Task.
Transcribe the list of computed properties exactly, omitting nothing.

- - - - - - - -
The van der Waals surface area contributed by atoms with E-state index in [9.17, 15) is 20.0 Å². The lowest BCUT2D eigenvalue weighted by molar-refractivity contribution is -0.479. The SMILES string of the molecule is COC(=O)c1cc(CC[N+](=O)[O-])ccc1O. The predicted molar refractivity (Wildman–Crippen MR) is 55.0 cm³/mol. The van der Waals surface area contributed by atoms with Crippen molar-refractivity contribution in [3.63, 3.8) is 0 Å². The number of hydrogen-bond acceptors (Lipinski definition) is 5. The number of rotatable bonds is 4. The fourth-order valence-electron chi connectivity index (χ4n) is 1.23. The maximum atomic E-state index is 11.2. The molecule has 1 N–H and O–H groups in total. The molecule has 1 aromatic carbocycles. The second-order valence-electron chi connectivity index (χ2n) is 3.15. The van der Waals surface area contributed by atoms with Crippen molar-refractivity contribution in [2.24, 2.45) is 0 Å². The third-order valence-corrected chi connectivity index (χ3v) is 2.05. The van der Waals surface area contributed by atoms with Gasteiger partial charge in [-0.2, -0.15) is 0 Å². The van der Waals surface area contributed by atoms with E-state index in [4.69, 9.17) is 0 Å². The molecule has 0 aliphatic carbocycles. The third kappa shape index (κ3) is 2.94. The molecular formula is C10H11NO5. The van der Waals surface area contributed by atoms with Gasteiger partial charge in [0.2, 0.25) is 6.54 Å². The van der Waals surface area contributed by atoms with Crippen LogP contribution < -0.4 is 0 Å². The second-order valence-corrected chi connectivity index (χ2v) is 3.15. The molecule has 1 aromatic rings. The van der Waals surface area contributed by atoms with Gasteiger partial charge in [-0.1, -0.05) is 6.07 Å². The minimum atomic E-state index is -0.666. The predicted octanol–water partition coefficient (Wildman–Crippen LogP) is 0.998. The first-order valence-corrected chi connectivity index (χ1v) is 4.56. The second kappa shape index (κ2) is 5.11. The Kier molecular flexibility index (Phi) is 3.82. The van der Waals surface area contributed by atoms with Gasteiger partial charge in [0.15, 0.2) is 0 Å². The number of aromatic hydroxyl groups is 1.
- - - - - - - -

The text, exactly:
The van der Waals surface area contributed by atoms with E-state index in [9.17, 15) is 20.0 Å². The lowest BCUT2D eigenvalue weighted by molar-refractivity contribution is -0.479. The SMILES string of the molecule is COC(=O)c1cc(CC[N+](=O)[O-])ccc1O. The predicted molar refractivity (Wildman–Crippen MR) is 55.0 cm³/mol. The van der Waals surface area contributed by atoms with Crippen molar-refractivity contribution in [3.63, 3.8) is 0 Å². The number of hydrogen-bond acceptors (Lipinski definition) is 5. The number of rotatable bonds is 4. The fourth-order valence-electron chi connectivity index (χ4n) is 1.23. The maximum atomic E-state index is 11.2. The molecule has 1 N–H and O–H groups in total. The molecule has 1 aromatic carbocycles. The second-order valence-electron chi connectivity index (χ2n) is 3.15. The van der Waals surface area contributed by atoms with Crippen molar-refractivity contribution in [2.24, 2.45) is 0 Å². The third-order valence-corrected chi connectivity index (χ3v) is 2.05. The van der Waals surface area contributed by atoms with Gasteiger partial charge in [-0.2, -0.15) is 0 Å². The van der Waals surface area contributed by atoms with E-state index in [4.69, 9.17) is 0 Å². The molecule has 0 aliphatic carbocycles. The third kappa shape index (κ3) is 2.94. The molecular formula is C10H11NO5. The van der Waals surface area contributed by atoms with Gasteiger partial charge in [0.2, 0.25) is 6.54 Å². The van der Waals surface area contributed by atoms with Crippen LogP contribution < -0.4 is 0 Å². The second-order valence-corrected chi connectivity index (χ2v) is 3.15. The molecule has 1 aromatic rings. The van der Waals surface area contributed by atoms with Gasteiger partial charge in [-0.1, -0.05) is 6.07 Å². The minimum atomic E-state index is -0.666. The predicted octanol–water partition coefficient (Wildman–Crippen LogP) is 0.998. The first-order valence-corrected chi connectivity index (χ1v) is 4.56. The second kappa shape index (κ2) is 5.11. The Kier molecular flexibility index (Phi) is 3.82. The van der Waals surface area contributed by atoms with Gasteiger partial charge in [0.15, 0.2) is 0 Å². The number of aromatic hydroxyl groups is 1.